I have no idea what you are going though, and i hste that you have to go though this. I do know the death of a dream of a child that never would be the son I dreamed of. He is still here but I was bitter for a very long time. I prayed and prayed but the bitterness didn’t go away. Then one day I looked for the bitterness and it was gone. I couldn’t find it any more. But without the bitterness I have to move on to acceptance and that couldn’t happen until I was able to talk with other families that had been though the similar experience.
    Its a process, and a rollercoaster ups and downs and two steps forward and three back. You have every right to feel what you feel. I continue to pray everyday for you.

    1. Thank you for sharing, Sherri.

      It definitely IS a rollercoaster ride — I keep hoping that the ups and downs will even out here soon because I just feel emotionally sick with the constant jerking around…

      I like your point that you couldn’t move into acceptance without being able to talk about your experience. That’s why I’m writing, that’s why I’m trying very hard to not hole up under my little rock and bury it. Because that would be so, soooo easy to do…! But the urge to talk, to write, to get it OUT is stronger, plus, I always seem to feel *better* after… So I hope that one day I can look back on this nightmare and have it not hurt so bad and be okay with it, because I really do not relish hurting like this for the rest of my life (like some of the literature says I can expect)!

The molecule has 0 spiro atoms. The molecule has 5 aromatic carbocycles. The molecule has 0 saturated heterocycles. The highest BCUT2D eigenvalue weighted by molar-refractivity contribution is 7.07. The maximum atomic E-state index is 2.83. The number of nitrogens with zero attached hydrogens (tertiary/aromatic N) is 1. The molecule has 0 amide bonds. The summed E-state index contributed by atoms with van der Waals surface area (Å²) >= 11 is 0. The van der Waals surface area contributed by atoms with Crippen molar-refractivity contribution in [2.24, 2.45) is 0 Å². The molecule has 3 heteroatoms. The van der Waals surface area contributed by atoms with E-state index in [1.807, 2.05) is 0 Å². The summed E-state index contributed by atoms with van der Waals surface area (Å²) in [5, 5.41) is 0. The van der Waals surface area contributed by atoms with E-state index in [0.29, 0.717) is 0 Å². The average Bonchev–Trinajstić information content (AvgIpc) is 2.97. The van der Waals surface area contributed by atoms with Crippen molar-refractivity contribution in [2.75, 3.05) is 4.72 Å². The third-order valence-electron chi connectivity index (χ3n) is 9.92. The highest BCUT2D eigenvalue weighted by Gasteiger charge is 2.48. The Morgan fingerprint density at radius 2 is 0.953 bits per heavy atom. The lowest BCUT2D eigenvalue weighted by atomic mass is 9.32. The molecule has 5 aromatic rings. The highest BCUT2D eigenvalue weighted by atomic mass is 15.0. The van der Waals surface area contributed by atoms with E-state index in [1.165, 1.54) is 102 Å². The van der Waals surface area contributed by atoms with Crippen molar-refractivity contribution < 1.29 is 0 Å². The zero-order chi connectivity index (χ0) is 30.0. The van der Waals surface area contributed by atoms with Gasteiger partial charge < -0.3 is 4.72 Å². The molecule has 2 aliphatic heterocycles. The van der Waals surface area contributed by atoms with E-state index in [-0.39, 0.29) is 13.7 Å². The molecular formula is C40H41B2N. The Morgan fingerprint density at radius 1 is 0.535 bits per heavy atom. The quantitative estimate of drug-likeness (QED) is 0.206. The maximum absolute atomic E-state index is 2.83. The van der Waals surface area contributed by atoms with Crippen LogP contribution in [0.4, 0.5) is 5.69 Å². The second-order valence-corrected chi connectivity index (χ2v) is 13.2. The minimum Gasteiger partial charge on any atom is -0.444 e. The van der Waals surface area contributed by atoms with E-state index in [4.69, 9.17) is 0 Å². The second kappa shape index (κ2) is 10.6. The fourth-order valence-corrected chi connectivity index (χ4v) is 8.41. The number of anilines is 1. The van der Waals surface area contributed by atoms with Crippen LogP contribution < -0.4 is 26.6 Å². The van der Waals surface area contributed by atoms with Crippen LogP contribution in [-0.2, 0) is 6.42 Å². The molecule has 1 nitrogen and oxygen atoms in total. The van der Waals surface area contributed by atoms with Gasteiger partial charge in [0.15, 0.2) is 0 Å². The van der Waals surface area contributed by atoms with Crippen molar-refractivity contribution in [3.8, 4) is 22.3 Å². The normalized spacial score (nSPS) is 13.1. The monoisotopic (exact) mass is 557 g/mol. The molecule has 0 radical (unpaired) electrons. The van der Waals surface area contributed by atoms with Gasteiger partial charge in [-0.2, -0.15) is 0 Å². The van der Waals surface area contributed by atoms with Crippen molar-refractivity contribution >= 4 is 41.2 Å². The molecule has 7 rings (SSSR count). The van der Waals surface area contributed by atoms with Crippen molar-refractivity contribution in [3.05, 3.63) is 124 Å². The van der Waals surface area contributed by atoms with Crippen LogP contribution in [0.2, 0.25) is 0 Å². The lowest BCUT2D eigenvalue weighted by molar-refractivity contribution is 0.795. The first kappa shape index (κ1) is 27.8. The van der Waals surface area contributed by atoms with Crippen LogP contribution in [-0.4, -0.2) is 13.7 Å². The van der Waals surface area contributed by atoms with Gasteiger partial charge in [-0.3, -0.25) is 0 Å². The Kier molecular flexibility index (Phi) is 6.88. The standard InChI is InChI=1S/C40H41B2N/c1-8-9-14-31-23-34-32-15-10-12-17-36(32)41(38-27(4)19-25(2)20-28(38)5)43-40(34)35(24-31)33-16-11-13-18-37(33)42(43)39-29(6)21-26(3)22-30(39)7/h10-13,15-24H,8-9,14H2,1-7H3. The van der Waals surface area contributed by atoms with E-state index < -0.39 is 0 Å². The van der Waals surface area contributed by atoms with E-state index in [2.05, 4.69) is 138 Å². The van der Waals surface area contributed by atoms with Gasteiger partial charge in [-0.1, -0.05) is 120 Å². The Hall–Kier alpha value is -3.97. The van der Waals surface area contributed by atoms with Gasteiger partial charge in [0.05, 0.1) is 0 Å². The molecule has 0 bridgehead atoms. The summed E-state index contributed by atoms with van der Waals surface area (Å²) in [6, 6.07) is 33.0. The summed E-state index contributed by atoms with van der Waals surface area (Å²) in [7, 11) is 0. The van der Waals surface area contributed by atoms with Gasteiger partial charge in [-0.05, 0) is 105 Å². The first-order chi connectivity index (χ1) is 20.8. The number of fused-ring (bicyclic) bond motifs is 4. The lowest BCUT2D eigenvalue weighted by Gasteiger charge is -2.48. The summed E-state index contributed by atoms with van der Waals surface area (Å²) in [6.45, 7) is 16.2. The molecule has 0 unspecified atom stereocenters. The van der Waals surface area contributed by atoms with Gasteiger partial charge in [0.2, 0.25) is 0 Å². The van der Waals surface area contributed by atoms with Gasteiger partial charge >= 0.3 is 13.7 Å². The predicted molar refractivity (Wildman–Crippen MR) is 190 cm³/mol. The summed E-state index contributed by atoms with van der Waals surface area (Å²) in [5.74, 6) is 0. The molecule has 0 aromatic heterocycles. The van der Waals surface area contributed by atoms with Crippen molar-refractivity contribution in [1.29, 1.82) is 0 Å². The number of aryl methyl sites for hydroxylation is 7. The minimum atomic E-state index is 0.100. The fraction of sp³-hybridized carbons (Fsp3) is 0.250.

Thank you for the prayers. 🙂

      1. I love your writing, singing but most of all your honesty. You keep it up and get it out!!!!!

  4. Alannah, you hit the nail on the head. This is what I have been trying to explain to Heather. Thanks you for your words. Heather is my only child and I feel her pain deeply as it is mine as well.

    Heather, God has great things in store for you. You just can’t see that yet. Be open to it…it will come in time…God’s time. You will be blessed with children, maybe more than you can imagine…just give it time. God hasn’t let any of your dreams die yet. He just had more important things in store for Michael. And believe me, Michael has kept those parents dreams alive. Feel proud that your son has saved lives, even though he has given his own for the cause. You are a mother in every sense of the word. It is life changing whether you have the child with you or not. You will never be the same again…being a mother does that to you. You are standing in my shoes now. Look around…it’s a completely different perspective from here. All those things you had different views on before you were pregnant have changed. You are now able to see the whole world for what it is…not just one half of it like before. Accept God’s will and you will be blessed again. God will give you peace in time…but you have to stop fighting him first.

    I love you and will always love you, just like you will always love Michael. Realize that your pain has spared numerous other people of the pain of losing their children, thanks to Michael. I’m sure in God’s eyes, you are strong enough to handle it and that is why he chose you for this task. How many times have you said, “I wish I could take away their pain”? Well, you have. Feel proud, Heather. Those parents may not know you, but believe me, they are grateful for your sacrifice. I wish you could see them or meet them…one day, you will.

  5. I am guilty of being one of those people who tried to give you comfort in saying you were indeed a mom, tho briefly, thinking that would help lesson the pain, not knowing it would only increase it. For that I am sorry. People mean well and don’t mean to hurt someone who is in pain. You have made a valid point and something to be remembered. Thank you for sharing your side.

    1. Don’t feel guilty, Teeny. It’s just that I don’t understand the reasoning. To me, being a Mom is like a job description — if you aren’t actively doing the job, then you aren’t a Mom…

      But slowly, I’m getting explanations out of people about what they mean when they say “you are still a Mom, even though Michael died” (or any of the variants). I’m slowly getting answers, and I’m slowly beginning to see where everyone else is coming from. Which is what I wanted: discussion and insight.